Maybe you thought the apocalypse would come from a nuclear war or climate change or revolting sentient robots or something. But after reading about a strange new humpback whale behaviour, you might want to add a cetacean coup to your list.
The growing whale army (Image: Findlay et al)
Researchers observed 22 instances of humpback whales gathering in never-before-seen groups of 20 to 200 whales, on three separate trips off the southwest coast of South Africa. The study's authors write that such large aggregations haven't been recorded on prior research trips except for one sighting of 20 whales, which was more likely a number of smaller groups. Changes in the whales' prey, or a growing population, might be leading to the new behaviour. Or maybe the whales are plotting to take down humanity.
"It's quite unusual to see them in such large groups," Gísli Vikingsson, head of whale research at the Marine and Freshwater Research Institute in Iceland told New Scientist.
The researchers took to the seas to observe the whale's feeding and migratory behaviours. Humpbacks normally feed on krill in the Southern Ocean surrounding Antarctica in the summers, then travel northwards to more tropical waters to birth and raise their young. On trips in the autumns of 2011, 2014 and 2015, the scientists observed new so-called super-groups of whales feeding much further north than they'd expect — near South Africa, rather than near Antarctica. They published their results last week in the journal PLoS One.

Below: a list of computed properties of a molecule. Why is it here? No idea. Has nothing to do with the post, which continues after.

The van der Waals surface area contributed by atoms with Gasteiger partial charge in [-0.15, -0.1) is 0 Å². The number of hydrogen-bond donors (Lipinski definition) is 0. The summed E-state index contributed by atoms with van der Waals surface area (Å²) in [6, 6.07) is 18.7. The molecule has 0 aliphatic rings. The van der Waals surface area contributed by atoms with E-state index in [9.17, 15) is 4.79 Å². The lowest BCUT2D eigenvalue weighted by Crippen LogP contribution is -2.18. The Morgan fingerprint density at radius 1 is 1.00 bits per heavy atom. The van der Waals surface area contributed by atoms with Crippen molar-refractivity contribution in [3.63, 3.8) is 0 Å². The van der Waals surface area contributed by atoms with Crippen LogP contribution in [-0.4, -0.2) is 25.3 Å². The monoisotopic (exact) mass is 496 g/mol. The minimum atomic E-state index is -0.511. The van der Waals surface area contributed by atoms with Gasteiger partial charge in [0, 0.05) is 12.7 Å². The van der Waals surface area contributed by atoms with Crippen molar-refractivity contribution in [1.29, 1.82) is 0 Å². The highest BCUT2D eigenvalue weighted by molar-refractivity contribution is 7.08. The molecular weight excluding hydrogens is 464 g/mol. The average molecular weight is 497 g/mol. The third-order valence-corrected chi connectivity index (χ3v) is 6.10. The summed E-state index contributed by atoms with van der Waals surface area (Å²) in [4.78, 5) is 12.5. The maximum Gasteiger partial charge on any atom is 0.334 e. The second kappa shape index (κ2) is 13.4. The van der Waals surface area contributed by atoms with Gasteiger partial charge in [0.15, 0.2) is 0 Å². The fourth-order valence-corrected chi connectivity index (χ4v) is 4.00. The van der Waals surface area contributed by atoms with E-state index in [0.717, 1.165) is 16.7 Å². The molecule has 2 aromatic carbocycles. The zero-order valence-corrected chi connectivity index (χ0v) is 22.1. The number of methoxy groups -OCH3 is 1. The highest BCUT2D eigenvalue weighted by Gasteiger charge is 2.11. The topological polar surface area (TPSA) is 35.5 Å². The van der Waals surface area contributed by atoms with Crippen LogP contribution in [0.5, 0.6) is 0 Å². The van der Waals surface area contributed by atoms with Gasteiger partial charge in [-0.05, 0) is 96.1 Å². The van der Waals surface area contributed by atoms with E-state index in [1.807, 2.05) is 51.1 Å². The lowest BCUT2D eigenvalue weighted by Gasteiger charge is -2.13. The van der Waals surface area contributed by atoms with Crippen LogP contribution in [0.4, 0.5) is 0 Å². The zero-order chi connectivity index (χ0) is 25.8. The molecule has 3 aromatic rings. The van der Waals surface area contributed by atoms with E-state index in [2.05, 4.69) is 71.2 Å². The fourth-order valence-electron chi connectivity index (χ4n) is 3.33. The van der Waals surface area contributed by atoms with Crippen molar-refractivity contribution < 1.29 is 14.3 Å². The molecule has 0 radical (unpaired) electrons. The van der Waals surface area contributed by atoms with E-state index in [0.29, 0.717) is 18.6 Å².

There are plenty of theories surrounding the emergence of these groups. The researchers suggest there may be changes in the availability of prey, or maybe there are simply more whales. After all, as New Scientist reports, whalers decimated humpback populations a century ago, so maybe this is a natural behaviour that's coming back as the whales' numbers increase.
But this is science. Until one of these hypotheses is proven with evidence, Gizmodo's hypothesis is probably equally likely: The whales have a plot to take down humanity, to reclaim the waters for themselves and eventually, to migrate onto the land and into the beautiful cities and farms we've built.
It makes sense. Whales have large, complex brains. We treat our captive whales like shit. And maybe they started to realise that the ocean's falling oxygen levels are, in fact, the fault of those same two legged mammals who harpooned their grandparents. What do you think that whale was doing swimming up New York's Hudson River a few months ago? Probably spying on behalf of the whale armies plotting the imminent whalepocalypse.
Listen, I'm not saying our hypothesis is any better than those of the whale researchers who spend their lives trying to understand the behaviour of these animals. I am saying we better watch out until someone can offer us definitive evidence that the whales aren't trying to take over.